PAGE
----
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This is a special edition of Future: A consequential debate has erupted over how to fund the enormous investment needed in crumbling U.S. infrastructure and upgrading cities and public technology. The new zeitgeist is that debt doesn't matter. We investigated whether that is correct.
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Illustration: Aïda Amer/Axios
A decade ago, the theories and actions of America's financial elite boiled over into the Great Recession, the fallout of which is still with us. Now we are hearing a new, ultra-assured drumbeat from the same circles — spend, spend, spend, because public debt doesn’t matter.
What’s happening: According to the new gospel, big countries like the U.S. that print their own money appear able to run up debt without economic consequence. In op-eds, papers and speeches, some of the best-known economic minds seem to have given the green light to splurge with abandon on normally guilty items like unfunded tax cuts and big social programs.
Be smart: Contrary to articles in the WSJ, the NYT and Foreign Affairs, the new orthodoxy of public debt is much more caveated than many are suggesting — no serious economist I know of has given blanket permission to let loose on top of the current $22 trillion in U.S. debt.
The big picture: The birth story of the new zeitgeist is innocent enough. Back in the 1930s, John Maynard Keynes proposed deficit spending in times of want in order to induce consumer demand, reignite production and get people back to work. For similar unassailable policy reasons, the U.S. ran up a historically high debt in World War II, equaling 106% of GDP.
Who are the debt proponents?
In a Jan. 4 speech, Olivier Blanchard, a former chief economist for the IMF, gave new cover for high deficit spending in a low-interest rate environment. And in his annual shareholder letter, Warren Buffett said, “Those who regularly preach doom because of government budget deficits (as I regularly did myself for many years) might note that our country’s national debt has increased roughly 400-fold” over the last 77 years.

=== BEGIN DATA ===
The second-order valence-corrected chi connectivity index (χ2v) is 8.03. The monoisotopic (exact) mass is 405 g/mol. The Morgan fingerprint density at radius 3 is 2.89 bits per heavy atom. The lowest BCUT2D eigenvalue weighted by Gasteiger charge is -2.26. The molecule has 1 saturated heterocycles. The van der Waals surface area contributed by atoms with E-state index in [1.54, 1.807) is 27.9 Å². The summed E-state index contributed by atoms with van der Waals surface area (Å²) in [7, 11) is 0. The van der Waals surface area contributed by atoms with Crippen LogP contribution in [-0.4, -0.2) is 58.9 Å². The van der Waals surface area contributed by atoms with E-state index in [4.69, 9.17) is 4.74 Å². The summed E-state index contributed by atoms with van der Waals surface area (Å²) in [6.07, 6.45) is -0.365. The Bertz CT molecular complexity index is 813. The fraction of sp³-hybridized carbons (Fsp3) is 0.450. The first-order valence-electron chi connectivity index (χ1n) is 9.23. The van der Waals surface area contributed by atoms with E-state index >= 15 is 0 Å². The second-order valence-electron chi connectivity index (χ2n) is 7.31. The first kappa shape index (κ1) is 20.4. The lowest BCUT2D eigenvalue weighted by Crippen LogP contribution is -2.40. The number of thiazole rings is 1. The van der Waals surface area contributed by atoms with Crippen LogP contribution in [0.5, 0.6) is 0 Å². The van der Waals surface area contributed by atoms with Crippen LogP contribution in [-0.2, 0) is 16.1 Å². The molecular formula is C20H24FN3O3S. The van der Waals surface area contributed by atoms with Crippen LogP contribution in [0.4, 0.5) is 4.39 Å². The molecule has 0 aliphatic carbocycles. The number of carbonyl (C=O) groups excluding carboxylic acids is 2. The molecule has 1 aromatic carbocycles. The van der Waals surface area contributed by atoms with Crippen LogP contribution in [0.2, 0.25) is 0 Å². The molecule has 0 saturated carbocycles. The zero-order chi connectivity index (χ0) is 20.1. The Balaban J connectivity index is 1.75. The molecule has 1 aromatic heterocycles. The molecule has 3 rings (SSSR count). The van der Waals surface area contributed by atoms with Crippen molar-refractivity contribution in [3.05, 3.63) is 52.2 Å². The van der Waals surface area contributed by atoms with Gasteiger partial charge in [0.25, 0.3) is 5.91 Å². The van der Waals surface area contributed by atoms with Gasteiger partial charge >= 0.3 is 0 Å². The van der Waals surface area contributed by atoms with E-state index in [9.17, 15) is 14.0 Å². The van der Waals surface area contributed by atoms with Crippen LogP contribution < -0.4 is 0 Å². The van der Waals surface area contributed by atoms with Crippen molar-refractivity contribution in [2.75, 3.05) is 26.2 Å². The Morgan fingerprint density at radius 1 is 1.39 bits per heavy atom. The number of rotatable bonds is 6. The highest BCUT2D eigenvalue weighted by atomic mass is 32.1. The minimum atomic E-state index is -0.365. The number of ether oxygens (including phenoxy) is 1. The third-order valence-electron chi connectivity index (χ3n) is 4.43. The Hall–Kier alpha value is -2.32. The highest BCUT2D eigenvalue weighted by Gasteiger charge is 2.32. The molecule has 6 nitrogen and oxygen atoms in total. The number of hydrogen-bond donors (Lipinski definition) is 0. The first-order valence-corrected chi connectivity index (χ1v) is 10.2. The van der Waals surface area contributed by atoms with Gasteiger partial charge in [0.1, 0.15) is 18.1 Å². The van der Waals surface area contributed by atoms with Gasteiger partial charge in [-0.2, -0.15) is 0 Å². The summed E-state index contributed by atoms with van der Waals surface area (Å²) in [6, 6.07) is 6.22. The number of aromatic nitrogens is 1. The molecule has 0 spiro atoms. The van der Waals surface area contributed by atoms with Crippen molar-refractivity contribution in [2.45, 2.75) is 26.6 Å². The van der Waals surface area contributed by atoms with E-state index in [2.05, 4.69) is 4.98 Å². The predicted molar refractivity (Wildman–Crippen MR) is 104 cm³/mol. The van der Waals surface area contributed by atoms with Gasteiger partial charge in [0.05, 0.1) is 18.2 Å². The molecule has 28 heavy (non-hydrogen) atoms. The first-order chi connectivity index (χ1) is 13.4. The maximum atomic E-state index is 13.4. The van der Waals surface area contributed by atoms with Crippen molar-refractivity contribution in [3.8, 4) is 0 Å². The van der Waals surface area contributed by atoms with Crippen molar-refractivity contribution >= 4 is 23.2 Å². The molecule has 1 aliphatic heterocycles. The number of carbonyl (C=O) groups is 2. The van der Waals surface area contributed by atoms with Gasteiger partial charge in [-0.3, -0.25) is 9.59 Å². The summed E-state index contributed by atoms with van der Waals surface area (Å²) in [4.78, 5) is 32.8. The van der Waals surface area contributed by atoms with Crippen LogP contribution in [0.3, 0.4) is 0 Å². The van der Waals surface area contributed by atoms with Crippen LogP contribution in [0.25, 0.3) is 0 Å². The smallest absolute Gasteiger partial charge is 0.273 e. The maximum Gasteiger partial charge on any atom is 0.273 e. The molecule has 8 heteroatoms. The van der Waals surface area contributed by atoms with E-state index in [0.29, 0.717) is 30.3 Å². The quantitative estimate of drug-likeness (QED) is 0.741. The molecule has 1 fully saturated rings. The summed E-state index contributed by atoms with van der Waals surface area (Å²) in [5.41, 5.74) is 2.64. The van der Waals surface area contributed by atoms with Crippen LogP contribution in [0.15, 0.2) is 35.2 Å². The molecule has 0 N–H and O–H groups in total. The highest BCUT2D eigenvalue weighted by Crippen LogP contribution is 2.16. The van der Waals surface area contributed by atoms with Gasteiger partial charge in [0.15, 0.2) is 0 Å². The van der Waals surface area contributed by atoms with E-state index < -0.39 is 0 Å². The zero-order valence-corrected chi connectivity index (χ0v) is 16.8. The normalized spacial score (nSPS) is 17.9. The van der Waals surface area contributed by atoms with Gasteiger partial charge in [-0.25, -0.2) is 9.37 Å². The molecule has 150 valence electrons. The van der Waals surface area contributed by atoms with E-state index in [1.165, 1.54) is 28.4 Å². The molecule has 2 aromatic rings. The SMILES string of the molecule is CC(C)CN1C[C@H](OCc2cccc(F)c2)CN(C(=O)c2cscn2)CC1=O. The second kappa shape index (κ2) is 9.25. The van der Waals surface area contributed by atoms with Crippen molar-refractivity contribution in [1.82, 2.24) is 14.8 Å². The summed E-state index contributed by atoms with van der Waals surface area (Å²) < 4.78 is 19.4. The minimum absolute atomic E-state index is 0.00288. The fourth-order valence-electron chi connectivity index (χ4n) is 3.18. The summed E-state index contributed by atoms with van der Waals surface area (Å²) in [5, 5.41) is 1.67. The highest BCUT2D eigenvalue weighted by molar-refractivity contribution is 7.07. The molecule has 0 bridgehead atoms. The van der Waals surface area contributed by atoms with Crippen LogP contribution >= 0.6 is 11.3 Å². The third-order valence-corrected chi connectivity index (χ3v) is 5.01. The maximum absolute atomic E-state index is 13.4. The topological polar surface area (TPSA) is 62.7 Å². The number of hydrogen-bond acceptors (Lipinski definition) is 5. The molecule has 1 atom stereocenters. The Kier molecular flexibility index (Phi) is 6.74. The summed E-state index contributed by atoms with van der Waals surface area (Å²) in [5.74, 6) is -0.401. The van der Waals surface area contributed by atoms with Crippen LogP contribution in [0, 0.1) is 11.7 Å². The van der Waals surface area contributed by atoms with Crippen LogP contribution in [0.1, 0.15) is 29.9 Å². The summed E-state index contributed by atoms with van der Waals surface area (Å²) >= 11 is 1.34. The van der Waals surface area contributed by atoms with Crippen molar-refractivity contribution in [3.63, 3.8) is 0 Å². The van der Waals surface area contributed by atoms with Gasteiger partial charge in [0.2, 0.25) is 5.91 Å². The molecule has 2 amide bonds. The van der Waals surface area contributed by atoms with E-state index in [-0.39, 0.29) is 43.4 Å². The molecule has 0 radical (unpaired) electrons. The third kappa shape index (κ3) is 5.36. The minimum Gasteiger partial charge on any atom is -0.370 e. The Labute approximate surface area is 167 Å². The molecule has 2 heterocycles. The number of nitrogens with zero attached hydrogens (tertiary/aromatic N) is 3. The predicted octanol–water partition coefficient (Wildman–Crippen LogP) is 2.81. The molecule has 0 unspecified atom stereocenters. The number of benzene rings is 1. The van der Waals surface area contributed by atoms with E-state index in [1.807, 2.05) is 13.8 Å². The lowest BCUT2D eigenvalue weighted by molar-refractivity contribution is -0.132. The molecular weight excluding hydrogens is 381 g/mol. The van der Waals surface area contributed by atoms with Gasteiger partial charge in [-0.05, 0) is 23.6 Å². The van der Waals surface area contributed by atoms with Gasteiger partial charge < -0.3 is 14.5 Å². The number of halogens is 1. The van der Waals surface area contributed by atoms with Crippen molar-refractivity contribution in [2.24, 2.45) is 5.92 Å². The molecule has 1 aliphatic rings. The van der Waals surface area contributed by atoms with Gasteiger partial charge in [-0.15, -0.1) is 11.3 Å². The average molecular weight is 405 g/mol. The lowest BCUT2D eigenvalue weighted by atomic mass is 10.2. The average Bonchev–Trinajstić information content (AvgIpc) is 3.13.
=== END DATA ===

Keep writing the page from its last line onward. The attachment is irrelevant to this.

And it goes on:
Debt proponents have paid less attention to a Jan. 28 speech by Keith Hall, director of the Congressional Budget Office. Hall forecast that the debt will grow to 93% of GDP by 2029, and 150% by 2049, the largest in U.S. history. That’s up from 78% of GDP at the end of last year and 34% before the financial crash.
“Debt is on an unsustainable course,” Hall said.
Checking the inventory of marks in the Weimar devaluation, 1923. Photo: Albert Harlingue/Getty
In the great debt debate, the main assertion of those advocating free spending is that there is no evidence of economic harm from high debt — and that there possibly may never have been.
On this point, they are mistaken:
“It’s true that the U.S. has never had a fiscal crisis. On the other hand, the U.S. has never had debt where it’s headed, except right after WWII, and there was a plan in place for bringing it down quickly,” said Marc Goldwein, senior vice president of the Committee for a Responsible Federal Budget.
The debate has been miscast:
The bottom line: “The general idea is you want deficit spending not only as fiscal policy to compensate for a slump, but to change the direction of the economy,” says Jonathan Levy, a professor at the University of Chicago.
Young baby boomers, 1953, when the national debt was $6 billion. Photo: Kirn Vintage/Corbis/Getty
As we have discussed previously, a future danger is a conflict between generations over a constrained budgetary pie.
What's happening: A key gripe with the rise of deficits and debt is that they “crowd out” spending for other priorities.
Already, the tension is there: In a poll we conducted last April, millennials blamed baby boomers for their financial plight. It's clear why they would. “In most cases, ordinary people suffer while rich people, who typically made the decisions that enlarge the debt, do not,” says Peter Temin, a prominent economic historian at MIT.
The bottom line: Simon Johnson, a former IMF chief economist and a professor at MIT, said the Trump tax cuts run contrary to how fiscal deficits should be deployed. “It is hard to avoid thinking that the administration’s strategy will ultimately prove self-destructive (for the country). To run this kind of deficit when the economy is doing well (i.e., in this part of the business cycle) is irresponsible and creates real risks for the future.”
Illustration: Lazaro Gamio/Axios
California throws down the pay-for-data gauntlet (Rana Foroohar — FT)
The global crisis of men (Jim VandeHei, Kim Hart — Axios)
The new economics revolution (Suresh Naidu, Dani Rodrik, Gabriel Zucman — Boston Review) (h/t Azeem Azhar)
Labor shortage: FBI special agent (Aruna Viswanatha, Byron Tau — WSJ)
The quest for a new model of physics (Natalie Wolchover — New Yorker)
From the 1940s. Photo: Found Image Holdings/Corbis/Getty
With the national debt climbing higher and higher, one man named Ian Hammond proposes a creative fix: Sell Montana to Canada. The price? Just $1 trillion.
Erica writes: His pitch — “We have too much debt and Montana is useless. Just tell them it has beavers or something.”
Hammond’s petition to offer up the Treasure State to Canada, launched two weeks ago, is starting to get traction, with more than 16,000 signatures and counting.